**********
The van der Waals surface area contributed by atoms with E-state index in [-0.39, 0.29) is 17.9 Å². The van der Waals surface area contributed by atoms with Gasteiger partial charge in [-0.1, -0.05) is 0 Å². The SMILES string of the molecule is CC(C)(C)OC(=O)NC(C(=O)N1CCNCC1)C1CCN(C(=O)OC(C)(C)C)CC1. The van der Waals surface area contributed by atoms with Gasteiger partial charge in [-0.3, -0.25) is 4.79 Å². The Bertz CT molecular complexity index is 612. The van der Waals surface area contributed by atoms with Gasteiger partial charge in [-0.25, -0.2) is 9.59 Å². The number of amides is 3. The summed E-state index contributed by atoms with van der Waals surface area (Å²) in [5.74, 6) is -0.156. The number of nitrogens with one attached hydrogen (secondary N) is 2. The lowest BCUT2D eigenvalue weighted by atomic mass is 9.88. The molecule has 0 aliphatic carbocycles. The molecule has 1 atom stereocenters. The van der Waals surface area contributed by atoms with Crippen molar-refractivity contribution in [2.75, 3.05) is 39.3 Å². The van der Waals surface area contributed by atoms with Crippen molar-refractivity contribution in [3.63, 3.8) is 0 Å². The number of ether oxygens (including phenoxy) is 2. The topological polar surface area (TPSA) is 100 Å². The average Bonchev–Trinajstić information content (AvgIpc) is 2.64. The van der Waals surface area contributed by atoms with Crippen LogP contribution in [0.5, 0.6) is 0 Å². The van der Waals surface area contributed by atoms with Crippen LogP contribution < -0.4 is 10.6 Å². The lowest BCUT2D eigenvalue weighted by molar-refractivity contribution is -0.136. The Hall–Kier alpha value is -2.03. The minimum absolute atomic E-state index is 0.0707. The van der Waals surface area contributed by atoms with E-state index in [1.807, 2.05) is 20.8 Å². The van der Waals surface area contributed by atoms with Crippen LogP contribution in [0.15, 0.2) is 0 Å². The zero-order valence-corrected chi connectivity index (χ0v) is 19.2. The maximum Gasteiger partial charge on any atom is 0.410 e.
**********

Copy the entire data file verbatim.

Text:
The van der Waals surface area contributed by atoms with E-state index in [-0.39, 0.29) is 17.9 Å². The van der Waals surface area contributed by atoms with Gasteiger partial charge in [-0.1, -0.05) is 0 Å². The SMILES string of the molecule is CC(C)(C)OC(=O)NC(C(=O)N1CCNCC1)C1CCN(C(=O)OC(C)(C)C)CC1. The van der Waals surface area contributed by atoms with Gasteiger partial charge in [-0.3, -0.25) is 4.79 Å². The Bertz CT molecular complexity index is 612. The van der Waals surface area contributed by atoms with Gasteiger partial charge in [-0.25, -0.2) is 9.59 Å². The number of amides is 3. The summed E-state index contributed by atoms with van der Waals surface area (Å²) in [5.74, 6) is -0.156. The number of nitrogens with one attached hydrogen (secondary N) is 2. The lowest BCUT2D eigenvalue weighted by atomic mass is 9.88. The molecule has 0 aliphatic carbocycles. The molecule has 1 atom stereocenters. The van der Waals surface area contributed by atoms with Crippen molar-refractivity contribution in [2.75, 3.05) is 39.3 Å². The van der Waals surface area contributed by atoms with Crippen molar-refractivity contribution in [3.63, 3.8) is 0 Å². The number of ether oxygens (including phenoxy) is 2. The topological polar surface area (TPSA) is 100 Å². The average Bonchev–Trinajstić information content (AvgIpc) is 2.64. The van der Waals surface area contributed by atoms with Crippen LogP contribution in [0.5, 0.6) is 0 Å². The van der Waals surface area contributed by atoms with Crippen LogP contribution < -0.4 is 10.6 Å². The lowest BCUT2D eigenvalue weighted by molar-refractivity contribution is -0.136. The Hall–Kier alpha value is -2.03. The minimum absolute atomic E-state index is 0.0707. The van der Waals surface area contributed by atoms with E-state index in [1.807, 2.05) is 20.8 Å². The van der Waals surface area contributed by atoms with Crippen LogP contribution in [0.15, 0.2) is 0 Å². The zero-order valence-corrected chi connectivity index (χ0v) is 19.2. The maximum Gasteiger partial charge on any atom is 0.410 e.